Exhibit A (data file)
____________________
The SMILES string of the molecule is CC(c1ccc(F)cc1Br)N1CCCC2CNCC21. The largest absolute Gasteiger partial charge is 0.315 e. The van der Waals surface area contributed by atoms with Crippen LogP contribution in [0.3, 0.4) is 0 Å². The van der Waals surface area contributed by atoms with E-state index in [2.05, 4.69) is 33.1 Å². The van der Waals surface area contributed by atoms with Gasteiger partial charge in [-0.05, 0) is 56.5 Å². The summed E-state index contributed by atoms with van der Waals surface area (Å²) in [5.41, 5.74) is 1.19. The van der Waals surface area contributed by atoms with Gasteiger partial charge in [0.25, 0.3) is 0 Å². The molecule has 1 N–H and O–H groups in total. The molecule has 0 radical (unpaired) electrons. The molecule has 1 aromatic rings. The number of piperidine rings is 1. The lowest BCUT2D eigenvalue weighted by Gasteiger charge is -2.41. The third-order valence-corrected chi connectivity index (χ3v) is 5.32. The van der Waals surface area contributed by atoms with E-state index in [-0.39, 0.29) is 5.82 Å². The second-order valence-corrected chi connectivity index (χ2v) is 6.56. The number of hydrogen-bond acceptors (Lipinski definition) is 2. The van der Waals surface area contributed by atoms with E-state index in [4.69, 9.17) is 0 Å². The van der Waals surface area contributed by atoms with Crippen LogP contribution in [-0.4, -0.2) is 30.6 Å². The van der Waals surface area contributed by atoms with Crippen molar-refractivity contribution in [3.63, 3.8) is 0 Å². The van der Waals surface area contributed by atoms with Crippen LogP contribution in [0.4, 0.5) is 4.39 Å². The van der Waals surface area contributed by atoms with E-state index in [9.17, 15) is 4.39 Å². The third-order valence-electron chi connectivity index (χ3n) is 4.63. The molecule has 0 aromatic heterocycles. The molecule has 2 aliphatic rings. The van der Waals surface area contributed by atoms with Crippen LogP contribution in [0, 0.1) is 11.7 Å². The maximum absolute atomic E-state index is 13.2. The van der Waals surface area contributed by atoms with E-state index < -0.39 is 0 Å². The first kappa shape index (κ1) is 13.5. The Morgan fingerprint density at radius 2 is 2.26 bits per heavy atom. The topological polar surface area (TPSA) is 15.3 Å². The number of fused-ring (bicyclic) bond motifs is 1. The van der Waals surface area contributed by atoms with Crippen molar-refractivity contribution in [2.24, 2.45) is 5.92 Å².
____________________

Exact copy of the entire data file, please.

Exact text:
The SMILES string of the molecule is CC(c1ccc(F)cc1Br)N1CCCC2CNCC21. The largest absolute Gasteiger partial charge is 0.315 e. The van der Waals surface area contributed by atoms with Crippen LogP contribution in [0.3, 0.4) is 0 Å². The van der Waals surface area contributed by atoms with E-state index in [2.05, 4.69) is 33.1 Å². The van der Waals surface area contributed by atoms with Gasteiger partial charge in [-0.05, 0) is 56.5 Å². The summed E-state index contributed by atoms with van der Waals surface area (Å²) in [5.41, 5.74) is 1.19. The van der Waals surface area contributed by atoms with Gasteiger partial charge in [0.25, 0.3) is 0 Å². The molecule has 1 N–H and O–H groups in total. The molecule has 0 radical (unpaired) electrons. The molecule has 1 aromatic rings. The number of piperidine rings is 1. The lowest BCUT2D eigenvalue weighted by Gasteiger charge is -2.41. The third-order valence-corrected chi connectivity index (χ3v) is 5.32. The van der Waals surface area contributed by atoms with E-state index in [-0.39, 0.29) is 5.82 Å². The second-order valence-corrected chi connectivity index (χ2v) is 6.56. The number of hydrogen-bond acceptors (Lipinski definition) is 2. The van der Waals surface area contributed by atoms with E-state index in [4.69, 9.17) is 0 Å². The van der Waals surface area contributed by atoms with Crippen LogP contribution in [-0.4, -0.2) is 30.6 Å². The van der Waals surface area contributed by atoms with Crippen molar-refractivity contribution in [3.63, 3.8) is 0 Å². The van der Waals surface area contributed by atoms with Crippen LogP contribution in [0.4, 0.5) is 4.39 Å². The van der Waals surface area contributed by atoms with E-state index in [9.17, 15) is 4.39 Å². The third-order valence-electron chi connectivity index (χ3n) is 4.63. The molecule has 0 aromatic heterocycles. The molecule has 2 aliphatic rings. The van der Waals surface area contributed by atoms with Crippen LogP contribution in [0, 0.1) is 11.7 Å². The maximum absolute atomic E-state index is 13.2. The van der Waals surface area contributed by atoms with E-state index < -0.39 is 0 Å². The first kappa shape index (κ1) is 13.5. The Morgan fingerprint density at radius 2 is 2.26 bits per heavy atom. The topological polar surface area (TPSA) is 15.3 Å². The number of fused-ring (bicyclic) bond motifs is 1. The van der Waals surface area contributed by atoms with Crippen molar-refractivity contribution in [2.24, 2.45) is 5.92 Å².